Unless you’ve been living under a bush for the last month, you can’t help to have seen the wonderful coverage of the VE celebrations.
Staged over three days, there was a wide range of events to commemorate the 70th anniversary of Victory in Europe Day. There was a fabulous parade, a service of thanksgiving, a huge televised star stuffed concert as well as much coverage on radio and TV.
In reflection of those times, many people held street parties with their neighbours just as older and passed family members would have done all those years ago.
It is right that we take time to reflect on the sacrifices that the whole country made during the second world war and one way that I know many people find to do this is by collecting militaria.
There is something deeply comforting in preserving a loved ones clothes, medals and papers from the wars. Collections can be passed on through generations and often it’s not just the items that are treasured.
Along with the aforementioned clothing, a story or saga involving a relative that was once a solider will be retold. I know some families are loathe to give up their memorabilia to antiques centres or auctions as it can be a very personal thing.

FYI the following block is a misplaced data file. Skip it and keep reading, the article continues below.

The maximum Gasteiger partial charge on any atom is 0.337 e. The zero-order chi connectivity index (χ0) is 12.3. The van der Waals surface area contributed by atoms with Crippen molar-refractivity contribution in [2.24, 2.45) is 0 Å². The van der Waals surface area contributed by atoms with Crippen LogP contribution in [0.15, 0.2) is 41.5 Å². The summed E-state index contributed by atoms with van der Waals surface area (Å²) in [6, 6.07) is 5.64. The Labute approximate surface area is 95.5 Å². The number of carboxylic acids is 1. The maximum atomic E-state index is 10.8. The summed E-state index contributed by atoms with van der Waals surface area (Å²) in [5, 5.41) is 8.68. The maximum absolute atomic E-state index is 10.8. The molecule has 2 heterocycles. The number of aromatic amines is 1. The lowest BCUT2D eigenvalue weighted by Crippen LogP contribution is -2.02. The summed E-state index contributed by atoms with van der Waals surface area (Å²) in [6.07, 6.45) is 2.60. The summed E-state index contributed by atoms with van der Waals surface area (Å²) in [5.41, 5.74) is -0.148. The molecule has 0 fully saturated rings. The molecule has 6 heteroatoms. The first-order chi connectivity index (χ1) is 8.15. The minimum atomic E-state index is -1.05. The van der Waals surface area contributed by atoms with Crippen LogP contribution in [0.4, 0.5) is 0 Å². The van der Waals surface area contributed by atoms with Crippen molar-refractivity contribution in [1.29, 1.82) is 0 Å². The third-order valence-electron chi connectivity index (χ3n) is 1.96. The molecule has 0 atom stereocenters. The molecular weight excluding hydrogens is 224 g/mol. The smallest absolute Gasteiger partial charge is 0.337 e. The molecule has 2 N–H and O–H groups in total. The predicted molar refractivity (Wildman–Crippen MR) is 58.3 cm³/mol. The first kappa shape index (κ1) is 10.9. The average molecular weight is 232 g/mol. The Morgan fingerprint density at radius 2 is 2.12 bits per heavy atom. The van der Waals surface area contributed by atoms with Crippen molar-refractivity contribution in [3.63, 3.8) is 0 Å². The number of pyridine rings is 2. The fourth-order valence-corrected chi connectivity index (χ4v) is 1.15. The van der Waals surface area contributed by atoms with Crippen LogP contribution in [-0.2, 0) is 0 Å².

However, there are many items still available: uniforms, weapons, armours, caps, badges, medals, trench art and maps are all enthusiastically collected.
Whilst weapons necessarily aren’t an integral part of militaria collecting, there is an interest in knives and bayonets. Most bayonets were engraved with the name of the maker and some may be engraved with the owner’s name and battles they had fought in. Obviously, the more information which is known about items and their owners, the more valuable they will be.
Surprisingly, British militaria does not fetch the highest prices here. Often, it is the memorabilia from the opposing country which is more valuable.
As well as historical interest, there is human interest. A militaria dealer once told me that buyers of these collectables are keeping them in trust to pass on to their descendants as a reminder of all the men who have fought for Britain in the past.